- performance descriptors are vague and open to different interpretations;
- teacher assessment is unconsciously biased and produces unfair outcomes
So even if we think we are rigorous in applying the rules and we take pride in fair and accurate marking, the outcomes probably still aren’t actually fair and accurate.
Of course, speaking and listening in the new GCSE English curriculum is also teacher assessed. However, it seems that exam boards will be taking moderation a little more seriously than they did in the old GCSE. Whilst details are still yet to be finalised on this, it seems that they will be requesting audio-visual recordings of a sample of students from each centre. Moderation in previous qualifications meant that an examiner from your board came in once every five or so years and schools handpicked a few pupils to do a speaking and listening assessment in front of them. As a process of moderation, it was a fleeting nod to the idea of rigour.
I would hope that, with the new assessment, schools will produce audio-visual recordings of all pupils’ tasks for internal moderation. I think this will have the further benefit of bestowing a sense of formality about the speaking and listening ‘examination’, suggesting that we as schools value this strand of our subject highly. In this sense, it will still down to schools to decide on the value of speaking and listening. If we take it seriously then we are saying: this has value.
We really need to stop the hand-wringing and the ‘think of the children’ arguments like this one: “For some, these S&L activities have been proud moments, huge hurdles to overcome, only for their grades to become worthless.” Their grades are only worthless if schools and teachers don’t value them.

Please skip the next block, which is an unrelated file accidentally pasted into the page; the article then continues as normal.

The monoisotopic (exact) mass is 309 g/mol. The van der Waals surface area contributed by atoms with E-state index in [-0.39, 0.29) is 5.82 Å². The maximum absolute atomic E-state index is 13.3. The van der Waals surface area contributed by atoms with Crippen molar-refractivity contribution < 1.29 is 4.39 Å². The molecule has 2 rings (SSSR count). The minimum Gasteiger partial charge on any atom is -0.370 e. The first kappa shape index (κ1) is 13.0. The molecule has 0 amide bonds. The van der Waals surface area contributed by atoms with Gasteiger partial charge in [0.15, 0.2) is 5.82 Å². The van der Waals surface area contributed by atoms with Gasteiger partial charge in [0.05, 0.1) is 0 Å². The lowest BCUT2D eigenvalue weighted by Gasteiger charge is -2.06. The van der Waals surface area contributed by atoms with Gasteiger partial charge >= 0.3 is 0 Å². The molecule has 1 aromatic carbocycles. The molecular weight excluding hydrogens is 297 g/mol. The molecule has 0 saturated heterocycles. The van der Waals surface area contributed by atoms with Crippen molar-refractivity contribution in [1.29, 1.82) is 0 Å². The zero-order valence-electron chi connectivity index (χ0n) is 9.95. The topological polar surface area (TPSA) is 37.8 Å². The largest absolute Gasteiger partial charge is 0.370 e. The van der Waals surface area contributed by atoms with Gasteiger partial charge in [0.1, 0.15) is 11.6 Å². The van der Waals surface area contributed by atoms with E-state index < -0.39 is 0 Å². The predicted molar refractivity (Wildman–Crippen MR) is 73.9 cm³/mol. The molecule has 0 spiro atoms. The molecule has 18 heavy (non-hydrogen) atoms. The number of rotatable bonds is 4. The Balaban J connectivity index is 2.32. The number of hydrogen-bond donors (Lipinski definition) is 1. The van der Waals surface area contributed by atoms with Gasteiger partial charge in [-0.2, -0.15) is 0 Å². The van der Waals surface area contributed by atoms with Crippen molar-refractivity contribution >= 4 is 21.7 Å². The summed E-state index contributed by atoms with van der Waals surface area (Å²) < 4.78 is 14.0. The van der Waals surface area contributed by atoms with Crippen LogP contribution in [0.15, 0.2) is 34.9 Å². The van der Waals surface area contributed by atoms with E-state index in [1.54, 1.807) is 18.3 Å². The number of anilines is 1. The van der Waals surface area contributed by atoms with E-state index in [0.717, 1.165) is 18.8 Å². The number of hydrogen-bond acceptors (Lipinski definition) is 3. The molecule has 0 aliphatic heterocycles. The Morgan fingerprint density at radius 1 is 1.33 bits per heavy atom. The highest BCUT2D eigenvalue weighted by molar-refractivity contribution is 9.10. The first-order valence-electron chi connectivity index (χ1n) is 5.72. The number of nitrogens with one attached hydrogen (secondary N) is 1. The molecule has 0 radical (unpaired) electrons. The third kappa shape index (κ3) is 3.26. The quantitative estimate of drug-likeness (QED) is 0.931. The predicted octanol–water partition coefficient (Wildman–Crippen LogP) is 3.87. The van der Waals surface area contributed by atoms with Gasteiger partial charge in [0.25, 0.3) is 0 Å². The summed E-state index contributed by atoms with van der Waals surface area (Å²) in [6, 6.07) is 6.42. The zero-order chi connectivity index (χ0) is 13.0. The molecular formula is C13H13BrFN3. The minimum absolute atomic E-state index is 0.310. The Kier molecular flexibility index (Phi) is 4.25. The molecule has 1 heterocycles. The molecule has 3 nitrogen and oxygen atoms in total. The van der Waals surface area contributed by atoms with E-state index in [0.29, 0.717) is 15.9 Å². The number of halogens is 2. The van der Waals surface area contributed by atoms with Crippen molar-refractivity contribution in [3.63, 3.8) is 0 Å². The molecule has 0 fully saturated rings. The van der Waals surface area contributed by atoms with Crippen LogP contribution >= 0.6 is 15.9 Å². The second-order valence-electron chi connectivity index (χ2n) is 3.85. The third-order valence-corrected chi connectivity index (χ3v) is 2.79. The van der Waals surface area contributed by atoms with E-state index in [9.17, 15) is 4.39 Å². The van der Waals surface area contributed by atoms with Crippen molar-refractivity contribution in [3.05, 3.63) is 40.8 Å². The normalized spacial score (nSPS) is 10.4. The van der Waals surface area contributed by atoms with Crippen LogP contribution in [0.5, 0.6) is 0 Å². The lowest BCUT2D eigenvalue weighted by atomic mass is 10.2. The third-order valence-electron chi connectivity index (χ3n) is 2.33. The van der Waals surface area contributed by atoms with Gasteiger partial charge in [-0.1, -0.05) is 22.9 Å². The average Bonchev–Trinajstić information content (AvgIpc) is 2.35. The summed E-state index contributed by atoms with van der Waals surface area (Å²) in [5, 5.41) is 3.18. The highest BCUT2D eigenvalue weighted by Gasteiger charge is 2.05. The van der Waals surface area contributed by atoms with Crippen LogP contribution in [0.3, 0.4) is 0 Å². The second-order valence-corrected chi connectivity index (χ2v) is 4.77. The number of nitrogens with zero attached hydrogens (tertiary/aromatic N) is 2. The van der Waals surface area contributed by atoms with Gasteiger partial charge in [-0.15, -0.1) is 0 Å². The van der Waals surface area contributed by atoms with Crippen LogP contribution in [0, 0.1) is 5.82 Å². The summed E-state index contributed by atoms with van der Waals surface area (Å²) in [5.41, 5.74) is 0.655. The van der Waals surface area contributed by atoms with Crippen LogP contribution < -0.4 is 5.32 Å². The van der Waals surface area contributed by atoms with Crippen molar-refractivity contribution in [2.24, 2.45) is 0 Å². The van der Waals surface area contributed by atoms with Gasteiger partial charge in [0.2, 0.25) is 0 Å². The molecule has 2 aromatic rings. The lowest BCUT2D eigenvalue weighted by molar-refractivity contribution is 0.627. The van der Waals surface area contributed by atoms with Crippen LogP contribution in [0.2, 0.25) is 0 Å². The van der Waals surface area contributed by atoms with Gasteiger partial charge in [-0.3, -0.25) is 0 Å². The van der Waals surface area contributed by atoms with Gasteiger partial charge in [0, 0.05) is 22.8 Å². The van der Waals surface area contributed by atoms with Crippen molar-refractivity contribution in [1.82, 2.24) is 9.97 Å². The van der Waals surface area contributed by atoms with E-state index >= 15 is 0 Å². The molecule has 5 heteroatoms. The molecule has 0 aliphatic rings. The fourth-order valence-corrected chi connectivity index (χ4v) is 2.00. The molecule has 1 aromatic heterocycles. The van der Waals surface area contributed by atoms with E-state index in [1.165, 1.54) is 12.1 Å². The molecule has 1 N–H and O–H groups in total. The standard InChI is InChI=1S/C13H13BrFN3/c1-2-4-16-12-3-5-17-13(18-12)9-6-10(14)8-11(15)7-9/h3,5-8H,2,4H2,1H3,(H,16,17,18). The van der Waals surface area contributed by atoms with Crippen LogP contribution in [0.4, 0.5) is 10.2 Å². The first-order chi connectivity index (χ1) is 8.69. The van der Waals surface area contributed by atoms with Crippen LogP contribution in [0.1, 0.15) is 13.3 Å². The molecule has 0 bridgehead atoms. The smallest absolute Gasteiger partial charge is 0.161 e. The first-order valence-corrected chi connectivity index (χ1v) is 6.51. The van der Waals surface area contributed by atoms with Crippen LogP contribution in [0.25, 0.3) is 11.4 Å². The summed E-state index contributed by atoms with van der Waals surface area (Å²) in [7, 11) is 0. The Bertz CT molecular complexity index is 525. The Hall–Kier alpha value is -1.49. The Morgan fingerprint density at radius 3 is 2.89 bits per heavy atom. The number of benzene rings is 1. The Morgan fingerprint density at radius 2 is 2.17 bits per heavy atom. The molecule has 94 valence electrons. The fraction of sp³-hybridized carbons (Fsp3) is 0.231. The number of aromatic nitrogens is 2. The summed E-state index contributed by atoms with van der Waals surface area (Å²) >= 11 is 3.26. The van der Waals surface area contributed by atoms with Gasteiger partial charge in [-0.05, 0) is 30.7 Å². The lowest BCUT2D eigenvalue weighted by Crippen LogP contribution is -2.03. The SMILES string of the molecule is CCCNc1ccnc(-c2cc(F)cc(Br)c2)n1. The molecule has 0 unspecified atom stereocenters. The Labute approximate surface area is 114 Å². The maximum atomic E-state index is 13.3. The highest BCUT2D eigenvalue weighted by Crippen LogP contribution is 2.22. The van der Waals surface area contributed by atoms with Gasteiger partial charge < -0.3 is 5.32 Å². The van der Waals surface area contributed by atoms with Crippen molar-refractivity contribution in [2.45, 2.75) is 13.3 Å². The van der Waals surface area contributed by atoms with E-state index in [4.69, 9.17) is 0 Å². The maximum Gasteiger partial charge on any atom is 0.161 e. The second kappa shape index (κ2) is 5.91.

However, it isn’t solely down to us. I actually think that in separating the assessment from the GCSE grade, Gove, the Dfe, Ofqual – whoever you want to hold responsible – have brought out a more intrinsic value in speaking and listening. It no longer has subjective value as a component part of the GCSE. In previous qualifications, it was hidden away: once the exam certificate was printed all we could see was the overall English grade. But now speaking and listening has achieved independence. Future GCSE certificates will give a grade for English (reading and writing, still enmeshed) and a separate grade for speaking and listening. Potential suitors (colleges, employers, etc.) can now see exactly how well their petitioner has demonstrated verbal communication within the context of formal education. As a former of employer in an industry of mainly customer-facing roles, I would have found this incredibly useful.
So to suggest that separating the speaking and listening from the GCSE is downgrading it seems absurd to me. I think that, finally, speaking and listening may have been elevated to its rightful place.